Having a stable building for your horses can make caring for your horses much easier. You can include a wide range of spaces designed for uses such as overnight stabling, storing all your gear & feed, wash down areas, float parking or storage, foaling stalls and grooming.
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What size do you want your horse stable to be?
Consider the size of your stable; how many horses do you intend to stable? How big do you want the stalls to be for each horse. Outpost Stall sizes can be customised to suit your requirements. The most popular stall sizes are 3.5m x 3.5m or 3.5m x 4.2m. These sizes allow plenty of space for your horses to move around and also for you to safely move around in the stall with your horse.
How much storage do you need?
Will you want to store hay and other feed in your stable? It’s a great idea to have a lockable tack room to store all your expensive equipment. Keeping it in your stable building will be handy for when you want to use it as well.
What flooring do you want to have in your horse stalls?
When building a new stable or stalls for horses, what they will be standing on is a very important consideration.
Horses that are kept in have to stand still on whatever is on their stall floor for long periods of time, which can be hard on their legs. For this reason, from a leg health perspective, flooring needs to be chosen carefully.
Some options for stable flooring are: soil, clay, sand, concrete, crusher dust, gravel, asphalt, or rubber mats. For more information on stable flooring see our blog Choose The Right Floor For Your Horse Stable
What features & fittings do you want inside your horse stable?
Do you want timber gates and rails or metal framed stall walls and gates? Anti-weave gates are sometimes used in stables to help prevent horses from repeatedly swinging its head and neck from side to side.
Stall kickboards are very important for the safety of your horses and also for ensuring your stable doesn’t get damaged by horses repeatedly kicking stall walls.
Lighting and windows are important to consider. Outpost Stables feature a panel of clear Top Glass roofing over each stall and in tack shed areas to let natural light in. Windows are worth considering for large stables to help with light & ventilation especially in walkways and areas where you might be grooming your horses that you need good light in.
Select the best builder for building your horse stable
Once you’ve designed your stable or chosen the design you want from a kitset supplier then you need to choose a builder. It pays to be careful about who you choose to make sure that you get the result you want.
Carpentry and construction experience doesn’t necessarily equal “horse sense”. You wouldn’t ask a brain surgeon to perform a root canal would you? Similarly, you may know someone who’s an excellent carpenter but that doesn’t mean they’re familiar with the needs of horses or building a stable. If you’ve chosen a kitset stable from Outpost Buildings then they can help you to select a good builder. The comprehensive building plans that come with the kitset will help to avoid problems with your builder.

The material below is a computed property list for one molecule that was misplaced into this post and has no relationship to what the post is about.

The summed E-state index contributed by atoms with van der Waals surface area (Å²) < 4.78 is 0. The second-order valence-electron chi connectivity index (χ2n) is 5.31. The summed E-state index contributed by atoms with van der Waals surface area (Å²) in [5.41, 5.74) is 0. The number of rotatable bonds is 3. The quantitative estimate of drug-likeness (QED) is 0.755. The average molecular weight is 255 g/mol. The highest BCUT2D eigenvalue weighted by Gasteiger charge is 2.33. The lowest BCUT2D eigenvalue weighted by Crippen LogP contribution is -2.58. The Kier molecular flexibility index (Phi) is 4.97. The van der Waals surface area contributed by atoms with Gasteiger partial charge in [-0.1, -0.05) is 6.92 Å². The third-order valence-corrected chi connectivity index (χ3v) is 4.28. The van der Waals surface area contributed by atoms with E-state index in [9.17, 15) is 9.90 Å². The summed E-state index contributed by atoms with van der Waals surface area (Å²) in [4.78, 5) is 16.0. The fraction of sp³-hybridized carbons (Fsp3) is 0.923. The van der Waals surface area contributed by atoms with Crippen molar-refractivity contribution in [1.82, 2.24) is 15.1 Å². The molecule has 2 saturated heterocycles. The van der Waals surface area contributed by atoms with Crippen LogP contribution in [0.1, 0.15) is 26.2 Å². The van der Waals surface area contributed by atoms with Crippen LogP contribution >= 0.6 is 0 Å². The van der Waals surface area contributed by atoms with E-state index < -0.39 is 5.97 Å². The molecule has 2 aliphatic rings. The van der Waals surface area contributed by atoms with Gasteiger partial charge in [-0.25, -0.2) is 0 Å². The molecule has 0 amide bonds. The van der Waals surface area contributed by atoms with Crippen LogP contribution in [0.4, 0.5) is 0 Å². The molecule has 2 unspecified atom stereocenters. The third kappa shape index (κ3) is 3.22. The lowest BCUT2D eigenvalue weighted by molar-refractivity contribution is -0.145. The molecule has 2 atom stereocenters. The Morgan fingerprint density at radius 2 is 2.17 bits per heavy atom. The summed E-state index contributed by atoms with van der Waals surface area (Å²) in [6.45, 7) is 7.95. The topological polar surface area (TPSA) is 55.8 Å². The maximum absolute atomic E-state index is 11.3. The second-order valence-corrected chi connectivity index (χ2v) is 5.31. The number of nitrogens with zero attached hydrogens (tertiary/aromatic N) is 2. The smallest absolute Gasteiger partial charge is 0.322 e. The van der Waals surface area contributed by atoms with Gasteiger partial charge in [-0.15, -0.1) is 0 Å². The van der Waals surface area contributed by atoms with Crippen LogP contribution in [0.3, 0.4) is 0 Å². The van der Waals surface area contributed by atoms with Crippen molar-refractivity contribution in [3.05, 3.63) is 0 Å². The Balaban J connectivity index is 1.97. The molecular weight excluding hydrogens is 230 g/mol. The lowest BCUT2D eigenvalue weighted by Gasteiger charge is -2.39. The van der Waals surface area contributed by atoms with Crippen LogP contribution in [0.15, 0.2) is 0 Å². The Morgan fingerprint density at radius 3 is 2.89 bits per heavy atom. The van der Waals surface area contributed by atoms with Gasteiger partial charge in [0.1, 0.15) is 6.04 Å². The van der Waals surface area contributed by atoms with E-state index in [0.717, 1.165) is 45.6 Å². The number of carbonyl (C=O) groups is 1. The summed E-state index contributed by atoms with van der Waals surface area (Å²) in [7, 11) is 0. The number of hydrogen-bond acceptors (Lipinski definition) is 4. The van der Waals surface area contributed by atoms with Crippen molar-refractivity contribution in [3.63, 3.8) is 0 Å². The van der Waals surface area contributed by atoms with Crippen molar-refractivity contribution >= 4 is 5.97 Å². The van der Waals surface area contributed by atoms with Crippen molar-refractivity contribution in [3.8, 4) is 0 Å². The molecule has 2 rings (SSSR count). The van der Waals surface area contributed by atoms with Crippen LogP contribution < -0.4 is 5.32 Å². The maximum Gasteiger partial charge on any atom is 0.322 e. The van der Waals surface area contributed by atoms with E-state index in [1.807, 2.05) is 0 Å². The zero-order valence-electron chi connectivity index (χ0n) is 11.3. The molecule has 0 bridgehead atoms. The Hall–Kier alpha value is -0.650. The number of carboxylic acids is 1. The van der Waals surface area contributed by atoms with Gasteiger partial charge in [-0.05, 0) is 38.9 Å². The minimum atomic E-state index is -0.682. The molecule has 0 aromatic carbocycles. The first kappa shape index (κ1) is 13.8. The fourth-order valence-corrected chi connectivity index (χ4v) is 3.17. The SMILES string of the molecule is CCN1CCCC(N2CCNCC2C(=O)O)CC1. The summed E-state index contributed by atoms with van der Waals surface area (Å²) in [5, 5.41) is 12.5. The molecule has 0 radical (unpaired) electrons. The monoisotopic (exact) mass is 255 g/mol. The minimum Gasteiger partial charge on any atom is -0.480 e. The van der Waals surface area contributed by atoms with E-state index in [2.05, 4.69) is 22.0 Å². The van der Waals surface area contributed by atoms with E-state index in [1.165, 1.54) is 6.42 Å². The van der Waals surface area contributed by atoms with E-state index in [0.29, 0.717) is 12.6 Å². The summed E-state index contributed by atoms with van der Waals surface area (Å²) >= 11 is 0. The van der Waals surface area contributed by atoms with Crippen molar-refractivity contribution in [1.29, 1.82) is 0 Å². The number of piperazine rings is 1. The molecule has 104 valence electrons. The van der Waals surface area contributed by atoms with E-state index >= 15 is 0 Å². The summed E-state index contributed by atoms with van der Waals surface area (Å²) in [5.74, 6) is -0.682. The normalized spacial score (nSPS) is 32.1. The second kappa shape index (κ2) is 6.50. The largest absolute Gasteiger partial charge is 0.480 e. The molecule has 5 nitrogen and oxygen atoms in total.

Consider where your builder is based and how much they will need to travel to get to your site. Long travel distances will almost definitely increase the cost of the build because your builder needs to pay for the extra time & fuel he’s spending on getting to you. Kitset buildings that come with all the parts required for your stable will save you money on travel time. Your builder will have all the parts they need without any extra trips to the timber yard or hardware store picking up parts & supplies.
Service counts! Building a horse stable is a significant investment of time & money. While you certainly want to get the best stable for your money it is also important to choose a builder that offers you good service; are they easy to communicate with, do they reply to your calls, when can they fit your job into their schedule, will they help with council consents. Make sure you feel comfortable with the builder you choose.
Pictured here is a Homestead stable with centre Tack shed from Outpost Buildings. This design includes two separate horse stalls and a tack shed in the middle. Click here for more information on this design >>
Positioning & Logistics
Make sure you pick the best spot! When considering where to position your new stable think about where it will be easiest for you to access, is it close to your paddocks so you can easily get your horses in and out of the stable?
Consider trees and other landscape features that can provide shelter or shade and wind breaks. You’ll probably want to choose a flat site or you’ll need to excavate the area to create a flat building site. Trees may also need to be removed if they’re in the way. Make sure your chosen site is well drained – high and dry will mean fewer problems with mud and potential flooding.
Water & electrical sources. Do you want to have electricity in your stable for lighting? It’s definitely worth having a water source at your stable for wash down and cleaning. You may need a plumber and electrician to run new pipes or cables for water & electricity if required. You’ll save money if there is already a water/electricity sources nearby your chosen stable site.
Access to the road – make it easy to come and go with your horse float and other vehicles. Allow space for parking near to your stable so you can easily load feed and equipment into your stable when required.
Check out our great range of Custom Horse Stables - we can customise our designs to suit your requirements. Our designs are modular and can be extended easily!
For more information on the Custom Stable pictured above click here
The stable pictured above was custom designed by Outpost Buildings. It has 2 large fully enclosed horse stalls with barn style doors and a tack shed with double doors.